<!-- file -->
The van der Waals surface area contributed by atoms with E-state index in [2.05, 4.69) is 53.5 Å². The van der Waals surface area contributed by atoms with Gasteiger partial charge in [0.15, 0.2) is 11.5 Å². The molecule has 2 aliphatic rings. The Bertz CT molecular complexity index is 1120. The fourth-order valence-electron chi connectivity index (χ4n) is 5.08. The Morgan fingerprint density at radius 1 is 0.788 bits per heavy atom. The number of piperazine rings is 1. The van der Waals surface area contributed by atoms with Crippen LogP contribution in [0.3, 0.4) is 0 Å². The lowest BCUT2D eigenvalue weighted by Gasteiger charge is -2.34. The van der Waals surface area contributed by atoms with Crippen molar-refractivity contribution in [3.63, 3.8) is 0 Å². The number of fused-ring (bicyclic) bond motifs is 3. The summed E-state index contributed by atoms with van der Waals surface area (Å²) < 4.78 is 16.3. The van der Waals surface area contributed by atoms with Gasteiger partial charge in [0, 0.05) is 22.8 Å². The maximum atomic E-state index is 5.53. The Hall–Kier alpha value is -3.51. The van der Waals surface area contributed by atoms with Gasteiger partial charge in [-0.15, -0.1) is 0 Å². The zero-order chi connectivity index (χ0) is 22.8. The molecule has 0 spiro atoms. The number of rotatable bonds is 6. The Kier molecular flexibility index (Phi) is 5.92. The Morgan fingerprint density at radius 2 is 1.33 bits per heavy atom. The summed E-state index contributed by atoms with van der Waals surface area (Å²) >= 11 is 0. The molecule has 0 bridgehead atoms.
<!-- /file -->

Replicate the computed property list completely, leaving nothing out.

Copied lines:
The van der Waals surface area contributed by atoms with E-state index in [2.05, 4.69) is 53.5 Å². The van der Waals surface area contributed by atoms with Gasteiger partial charge in [0.15, 0.2) is 11.5 Å². The molecule has 2 aliphatic rings. The Bertz CT molecular complexity index is 1120. The fourth-order valence-electron chi connectivity index (χ4n) is 5.08. The Morgan fingerprint density at radius 1 is 0.788 bits per heavy atom. The number of piperazine rings is 1. The van der Waals surface area contributed by atoms with Crippen LogP contribution in [0.3, 0.4) is 0 Å². The lowest BCUT2D eigenvalue weighted by Gasteiger charge is -2.34. The van der Waals surface area contributed by atoms with Crippen molar-refractivity contribution in [3.63, 3.8) is 0 Å². The number of fused-ring (bicyclic) bond motifs is 3. The summed E-state index contributed by atoms with van der Waals surface area (Å²) < 4.78 is 16.3. The van der Waals surface area contributed by atoms with Gasteiger partial charge in [0, 0.05) is 22.8 Å². The maximum atomic E-state index is 5.53. The Hall–Kier alpha value is -3.51. The van der Waals surface area contributed by atoms with Gasteiger partial charge in [-0.15, -0.1) is 0 Å². The zero-order chi connectivity index (χ0) is 22.8. The molecule has 0 spiro atoms. The number of rotatable bonds is 6. The Kier molecular flexibility index (Phi) is 5.92. The Morgan fingerprint density at radius 2 is 1.33 bits per heavy atom. The summed E-state index contributed by atoms with van der Waals surface area (Å²) >= 11 is 0. The molecule has 0 bridgehead atoms.